On Sunday, the first Sunday of Advent, we recognise the mineral kingdom.This week is the Festival of Stones.We light the first candle and around that candle add a special stone, crystal, shell. Anything from the mineral kingdom dear to the children.We also add stones, shells, minerals around the Mary scene.We also like to make crystals this week.
From the second Sunday of Advent we light the second candle on the wreath so we have two candles aglow.It is the Festival of Plants.We add berries, nuts, flowers, pine cones, moss, wood, and straw around the candle. Around the Mary scene we add plant treasures.We also decorate our home with holly and make Christmas decorations using plant treasures – acorns, pine cones – for the Christmas tree which we bring in and decorate this week too.We also like to plant a tree or plant bulbs or seeds this week.
From the third Sunday, it is the Festival of Animals so we focus our attention on the animal kingdom. We light three candles on the wreath and add something made of wool or beeswax or a little wooden animal.
We add, sheep, donkey and an ox to our Mary scene.We think of ways to honour animals, like setting out extra bird food, or other acts of kindness to animals and pets.
From the fourth Sunday, it is the Festival of Humankind.We add a human image around the fourth lit candle.We now have all four candles glowing and spreading lots of light.We add shepherds to the nativity scene. We think of ways to show extra kindness to people.By now we hope our home is glowing with warmth, kindness and light!Outside, the sun’s light continues to dwindle leading to Winter Solstice, the shortest day on 21st December.This is the time we walk our Advent Spiral in the woods.
Those woods are our second home and it just seems a fitting location for us.We all gather up boughs of evergreens and we form a spiral with these around the special tree stump.We bring warm tea in a flask to enjoy while we wait for dusk.
We have candles stuck in apples and, if it is windy, then we have tealights in jars.Then the children, one by one, take an apple candle, and walk the spiral.They light theirs on the big candle in the centre, and then walk out and place their candle somewhere on the spiral itself, then pass out the spiral again.We hold hands with the little ones and walk together.We search within and take light within us and share the light.
We keep our Advent celebrations simple so that it becomes a natural, gently flowing tradition. We share stories, sing, bake, craft, make and prepare.
There is a wealth of Advent stories, crafts, ideas resources available.Two resources that I turn to time and time again are All Year RoundDruitt, Fyres-Clinton and Rowling for an wide array of Advent ideas and Festival of Stones by Reg Down which has the most delightful stories.
The light is sought and flows through the silent strength of beneath and within, the mineral kingdom, up through the wind in the trees, the plant kingdom, through the bird song and lion roar of the animal kingdom, through the sparkle in our children’s eyes and the joy in our song, the light spreads and warms.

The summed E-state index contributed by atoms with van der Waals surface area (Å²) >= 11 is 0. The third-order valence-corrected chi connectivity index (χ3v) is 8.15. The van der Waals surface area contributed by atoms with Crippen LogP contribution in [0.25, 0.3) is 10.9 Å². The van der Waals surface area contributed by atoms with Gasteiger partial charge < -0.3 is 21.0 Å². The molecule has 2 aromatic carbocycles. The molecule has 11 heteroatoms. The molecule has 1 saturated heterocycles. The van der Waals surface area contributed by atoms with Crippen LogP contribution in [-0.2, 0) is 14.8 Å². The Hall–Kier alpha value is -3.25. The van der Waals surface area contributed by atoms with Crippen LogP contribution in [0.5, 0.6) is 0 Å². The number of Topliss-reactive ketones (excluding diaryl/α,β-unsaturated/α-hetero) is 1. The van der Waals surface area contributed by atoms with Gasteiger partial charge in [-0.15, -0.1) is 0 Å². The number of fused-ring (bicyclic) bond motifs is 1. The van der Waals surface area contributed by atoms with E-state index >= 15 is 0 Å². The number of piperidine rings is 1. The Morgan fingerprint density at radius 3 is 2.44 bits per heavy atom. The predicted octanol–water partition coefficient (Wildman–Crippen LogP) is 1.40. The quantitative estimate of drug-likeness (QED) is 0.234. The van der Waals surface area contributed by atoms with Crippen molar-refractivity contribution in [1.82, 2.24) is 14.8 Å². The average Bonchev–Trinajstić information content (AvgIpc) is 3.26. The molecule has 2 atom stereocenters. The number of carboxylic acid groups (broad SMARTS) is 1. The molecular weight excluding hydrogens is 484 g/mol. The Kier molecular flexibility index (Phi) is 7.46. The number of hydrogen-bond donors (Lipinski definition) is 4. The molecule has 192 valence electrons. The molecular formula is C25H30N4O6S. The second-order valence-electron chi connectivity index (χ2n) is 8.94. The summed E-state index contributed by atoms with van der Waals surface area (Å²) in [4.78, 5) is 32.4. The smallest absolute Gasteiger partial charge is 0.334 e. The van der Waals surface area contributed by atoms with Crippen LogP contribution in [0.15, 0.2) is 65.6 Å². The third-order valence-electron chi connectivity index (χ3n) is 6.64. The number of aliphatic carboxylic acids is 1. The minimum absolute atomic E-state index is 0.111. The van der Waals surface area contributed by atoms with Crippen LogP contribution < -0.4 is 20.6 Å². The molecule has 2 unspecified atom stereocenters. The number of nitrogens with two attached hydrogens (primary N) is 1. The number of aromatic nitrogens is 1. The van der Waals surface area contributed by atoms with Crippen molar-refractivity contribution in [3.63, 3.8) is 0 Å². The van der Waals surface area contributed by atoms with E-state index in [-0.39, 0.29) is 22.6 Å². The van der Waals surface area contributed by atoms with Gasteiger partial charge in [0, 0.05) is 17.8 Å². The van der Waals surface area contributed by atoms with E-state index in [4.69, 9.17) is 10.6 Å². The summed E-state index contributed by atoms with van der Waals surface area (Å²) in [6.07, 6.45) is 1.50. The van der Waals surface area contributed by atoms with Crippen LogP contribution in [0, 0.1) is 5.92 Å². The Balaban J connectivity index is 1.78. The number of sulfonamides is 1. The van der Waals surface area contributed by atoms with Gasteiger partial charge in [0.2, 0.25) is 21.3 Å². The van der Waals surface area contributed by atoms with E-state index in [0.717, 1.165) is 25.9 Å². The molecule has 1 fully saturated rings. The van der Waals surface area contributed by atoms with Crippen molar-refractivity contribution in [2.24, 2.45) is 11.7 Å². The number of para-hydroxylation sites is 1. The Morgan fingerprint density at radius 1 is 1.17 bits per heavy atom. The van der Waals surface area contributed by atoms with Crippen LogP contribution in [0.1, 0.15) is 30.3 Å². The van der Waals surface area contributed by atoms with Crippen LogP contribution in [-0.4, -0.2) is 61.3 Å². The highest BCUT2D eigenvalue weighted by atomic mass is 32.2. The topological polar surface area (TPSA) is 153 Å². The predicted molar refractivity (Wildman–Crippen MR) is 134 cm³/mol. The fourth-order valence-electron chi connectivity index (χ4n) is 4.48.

However you celebrate Advent, may light be with you and your family!
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Oh, Kelly, you have so much soul! I utterly adore every word you write. Your words shine with light and love and magic. Did you know that your blog was one of the very first blogs I fell in love with. I was new to Blogland and came across your beautiful space and thought, “oh my gosh… I love this life she writes about”. There is a photo from your blog that I think of often… it is the one of you spinning at your spinning wheel while your little one nurses. That photo made me realize the kind of motherhood I wanted. Thank you, dear Kelly.

Kelly’s blog is called Freeflowing Ways and it is a true treasure. Prepare to be enchanted whenever you visit.

Here are the other great articles in the Discovering Waldorf series.

Happy Thanksgiving,
Blessings and magic,

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14 Responses

  1. Dear Donni
    I feel very blessed to have had the opportunity to share some of my family’s festival traditions in this space. Thank you also for all your kind words. I still spin with nursing babe in sling, although a new babe now! Thank you for all of your magic – your inspiring ideas, warm reflections, how you bring so many together..a treasure!
    Blessings to you

  2. Sweet Kelly, such a wonderful inspiration to all mothers. Her loving tenderness emanates through the smiles of her children. A beautiful advent celebration shared with us for this special advent time. Thank you Donni for this beautiful post. Love Jeanene

  3. Thank you for sharing this! I’ve never thought of celebrating in this way. Beautiful. I love seeing how other people live and this truly opened my eyes!

  4. such a lovely post! I love that you consider the woods your second home. Your children are having a precious upbringing and it will surely spread to their families when they grow up!

  5. This is lovely. I came across your post while looking for something to read to my children about advent. I grew up Catholic but I wanted something a little more nature-centered.

    I’m sure your children are much older now but thanks to the internet I still found your post. I’ve bookmarked it and will read some to my children tomorrow.

  6. sweet remembrances of when my kids were little & went to Waldorf schools; enjoyed the simplicity of nature; the wonder, awe & joy [lots of other poopy stuff too !